Arthroscopic knee surgery is one of the most common orthopedic operations conducted, however, scientific evidence regarding the efficacy of the operation is lacking. Researchers investigated how effective arthroscopic knee surgery is across populations to determine its value and if other surgical directives should be explored.
Arthroscopic knee surgeries are one of the most common orthopaedic operations, and the most common orthopaedic operation performed in the Unites Kingdom’s National Health Service (NHS). Most of these surgeries are conducted for meniscal repair. Menisci are structures that have primary roles in load bearing and shock absorption in the knee. Abnormalities can result in immediate pain and an increased likelihood of developing osteoarthritis at a later age.
Operations on meniscus tissue involve resection, repair or replacement. Tissue deemed irreplaceable can be resected, in an effort to reduce pain following tissue resection. However, the missing tissue can lead to greater force on the bones of the knee and lead to earlier emergence of osteoarthritis. As such, repair and replacement are preferred, when possible. Repair can be done by suturing tears or implanting fixation devices, whereas replacement uses biocompatible materials to provide a substitution for the meniscus. Though the non-invasiveness and quick recovery time make it a popular procedure, there still lacks clinical evidence comparing its effectiveness to other treatment methods.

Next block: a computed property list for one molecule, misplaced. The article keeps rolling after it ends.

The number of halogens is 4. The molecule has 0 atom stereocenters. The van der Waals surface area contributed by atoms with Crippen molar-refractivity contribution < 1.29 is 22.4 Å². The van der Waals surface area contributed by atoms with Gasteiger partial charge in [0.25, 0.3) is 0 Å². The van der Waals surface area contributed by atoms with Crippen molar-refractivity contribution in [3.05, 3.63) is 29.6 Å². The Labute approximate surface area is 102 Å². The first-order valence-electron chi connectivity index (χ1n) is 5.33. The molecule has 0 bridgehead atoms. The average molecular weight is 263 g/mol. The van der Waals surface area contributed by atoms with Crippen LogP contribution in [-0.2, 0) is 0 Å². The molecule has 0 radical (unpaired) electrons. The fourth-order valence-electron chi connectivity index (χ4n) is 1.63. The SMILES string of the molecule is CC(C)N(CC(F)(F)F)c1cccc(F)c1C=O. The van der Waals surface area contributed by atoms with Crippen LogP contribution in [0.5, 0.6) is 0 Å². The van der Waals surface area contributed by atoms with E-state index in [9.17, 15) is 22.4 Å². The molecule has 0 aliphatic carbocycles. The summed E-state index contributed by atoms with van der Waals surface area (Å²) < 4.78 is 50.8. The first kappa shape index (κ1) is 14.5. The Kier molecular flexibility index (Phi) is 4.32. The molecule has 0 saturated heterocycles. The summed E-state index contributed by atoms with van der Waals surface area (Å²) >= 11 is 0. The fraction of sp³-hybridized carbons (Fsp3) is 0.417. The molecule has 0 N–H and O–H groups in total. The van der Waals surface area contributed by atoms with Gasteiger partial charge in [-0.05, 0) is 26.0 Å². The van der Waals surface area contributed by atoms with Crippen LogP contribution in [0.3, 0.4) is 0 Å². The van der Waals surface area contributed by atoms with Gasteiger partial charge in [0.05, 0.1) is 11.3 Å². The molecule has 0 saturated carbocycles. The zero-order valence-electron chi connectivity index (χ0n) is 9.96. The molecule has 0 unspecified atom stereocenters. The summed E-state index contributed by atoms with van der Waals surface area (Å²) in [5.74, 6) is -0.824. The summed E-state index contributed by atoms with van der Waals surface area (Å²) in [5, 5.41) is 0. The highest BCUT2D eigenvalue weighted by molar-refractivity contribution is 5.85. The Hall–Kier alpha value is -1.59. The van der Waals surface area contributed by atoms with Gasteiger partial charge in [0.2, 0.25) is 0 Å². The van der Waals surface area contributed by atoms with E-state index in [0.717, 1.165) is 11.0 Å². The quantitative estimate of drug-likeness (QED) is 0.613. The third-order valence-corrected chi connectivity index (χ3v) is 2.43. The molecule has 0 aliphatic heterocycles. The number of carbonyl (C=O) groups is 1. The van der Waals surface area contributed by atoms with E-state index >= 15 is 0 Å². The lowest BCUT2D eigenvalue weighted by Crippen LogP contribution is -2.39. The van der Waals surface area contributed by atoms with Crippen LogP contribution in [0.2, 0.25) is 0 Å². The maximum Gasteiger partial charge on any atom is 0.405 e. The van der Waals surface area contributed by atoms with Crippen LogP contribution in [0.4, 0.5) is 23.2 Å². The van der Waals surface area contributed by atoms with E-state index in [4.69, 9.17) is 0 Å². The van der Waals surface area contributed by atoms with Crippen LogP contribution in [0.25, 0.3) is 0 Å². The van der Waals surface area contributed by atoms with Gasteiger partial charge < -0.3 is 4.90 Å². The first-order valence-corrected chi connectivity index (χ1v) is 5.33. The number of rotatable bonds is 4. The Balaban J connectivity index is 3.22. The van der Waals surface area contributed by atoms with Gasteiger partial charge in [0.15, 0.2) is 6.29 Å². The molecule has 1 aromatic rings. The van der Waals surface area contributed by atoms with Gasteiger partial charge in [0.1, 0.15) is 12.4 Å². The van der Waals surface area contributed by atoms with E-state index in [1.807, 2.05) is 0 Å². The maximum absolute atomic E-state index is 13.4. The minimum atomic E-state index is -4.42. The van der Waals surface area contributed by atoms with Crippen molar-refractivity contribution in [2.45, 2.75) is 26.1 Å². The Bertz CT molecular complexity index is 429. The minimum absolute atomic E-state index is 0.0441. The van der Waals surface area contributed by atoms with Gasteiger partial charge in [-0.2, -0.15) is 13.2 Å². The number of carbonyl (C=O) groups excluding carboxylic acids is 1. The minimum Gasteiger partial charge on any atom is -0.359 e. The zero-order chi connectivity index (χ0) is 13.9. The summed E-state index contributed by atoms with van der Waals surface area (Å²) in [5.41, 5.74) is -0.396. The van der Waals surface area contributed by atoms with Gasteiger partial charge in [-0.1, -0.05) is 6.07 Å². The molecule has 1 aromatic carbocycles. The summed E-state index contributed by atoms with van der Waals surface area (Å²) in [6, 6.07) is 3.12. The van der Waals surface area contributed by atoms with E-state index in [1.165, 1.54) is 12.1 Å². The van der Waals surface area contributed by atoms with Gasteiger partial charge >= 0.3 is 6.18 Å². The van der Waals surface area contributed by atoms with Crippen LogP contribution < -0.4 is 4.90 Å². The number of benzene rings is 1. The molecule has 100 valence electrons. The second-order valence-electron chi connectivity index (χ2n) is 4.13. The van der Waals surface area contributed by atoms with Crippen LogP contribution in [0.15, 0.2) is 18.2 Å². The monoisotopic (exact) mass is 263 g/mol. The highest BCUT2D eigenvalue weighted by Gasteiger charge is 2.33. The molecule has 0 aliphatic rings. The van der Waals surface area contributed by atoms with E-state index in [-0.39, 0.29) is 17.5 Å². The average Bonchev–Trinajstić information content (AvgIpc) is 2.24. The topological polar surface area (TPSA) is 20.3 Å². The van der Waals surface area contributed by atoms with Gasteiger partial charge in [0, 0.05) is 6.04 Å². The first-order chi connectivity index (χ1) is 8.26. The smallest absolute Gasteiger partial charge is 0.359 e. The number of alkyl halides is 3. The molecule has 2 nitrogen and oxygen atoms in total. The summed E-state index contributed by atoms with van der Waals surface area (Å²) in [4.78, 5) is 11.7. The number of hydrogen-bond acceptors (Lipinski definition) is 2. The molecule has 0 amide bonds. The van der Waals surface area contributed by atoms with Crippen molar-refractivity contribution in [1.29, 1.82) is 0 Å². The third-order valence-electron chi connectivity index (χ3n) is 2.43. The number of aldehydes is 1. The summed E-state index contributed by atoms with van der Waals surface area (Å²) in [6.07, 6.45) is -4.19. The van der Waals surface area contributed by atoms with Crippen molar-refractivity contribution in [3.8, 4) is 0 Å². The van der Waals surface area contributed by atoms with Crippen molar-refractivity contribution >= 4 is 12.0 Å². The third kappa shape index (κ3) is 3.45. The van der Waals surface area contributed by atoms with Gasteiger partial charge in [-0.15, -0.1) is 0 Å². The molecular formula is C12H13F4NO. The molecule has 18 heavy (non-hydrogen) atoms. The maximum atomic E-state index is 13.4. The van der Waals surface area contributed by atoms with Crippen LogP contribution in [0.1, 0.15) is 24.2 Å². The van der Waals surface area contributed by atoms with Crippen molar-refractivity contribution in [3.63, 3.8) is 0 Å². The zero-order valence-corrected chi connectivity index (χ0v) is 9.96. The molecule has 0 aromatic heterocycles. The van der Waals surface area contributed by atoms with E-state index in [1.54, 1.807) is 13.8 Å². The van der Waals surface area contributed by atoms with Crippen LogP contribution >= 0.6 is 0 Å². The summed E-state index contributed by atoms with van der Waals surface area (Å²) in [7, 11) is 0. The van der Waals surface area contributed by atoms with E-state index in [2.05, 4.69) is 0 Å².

In a study published in The American Journal of Sports Medicine, Monk and colleagues conducted a systematic review of meniscal tear treatments and patient outcomes. No restrictions were placed on age of patient or type of tear, but studies that focused on other knee injuries, involved any patients without meniscal tears or lacked outcome data were not included. Two independent authors assessed studies for quality and extracted data to limit bias in study inclusion.
The review did not provide evidence to support or refute current treatment strategies for meniscal complications. Evidence showed no significant benefit of arthroscopic knee resection as opposed to nonsurgical treatment methods, however, when patients did not respond to physical therapy, arthroscopic resection did generally prove successful. No studies compared arthroscopic repair against non-operative methods, and while studies exist comparing different methods of repair, there is no evidence of a clear optimal technique. There was some indication that arthroscopic replacement was superior to non-operative treatment, but its novelty limited the available evidence.
In conclusion, there lacks evidence to suggest that arthroscopic knee surgery is superior to other treatment methods, and further studies should be done to better inform physicians and the public of effective techniques, particularly with regards to arthroscopic repair and replacement. Physicians should take this information into account when recommending a course of action and reconsider traditional concepts of arthroscopic knee surgery.
Written By: Wesley Tin, BMSc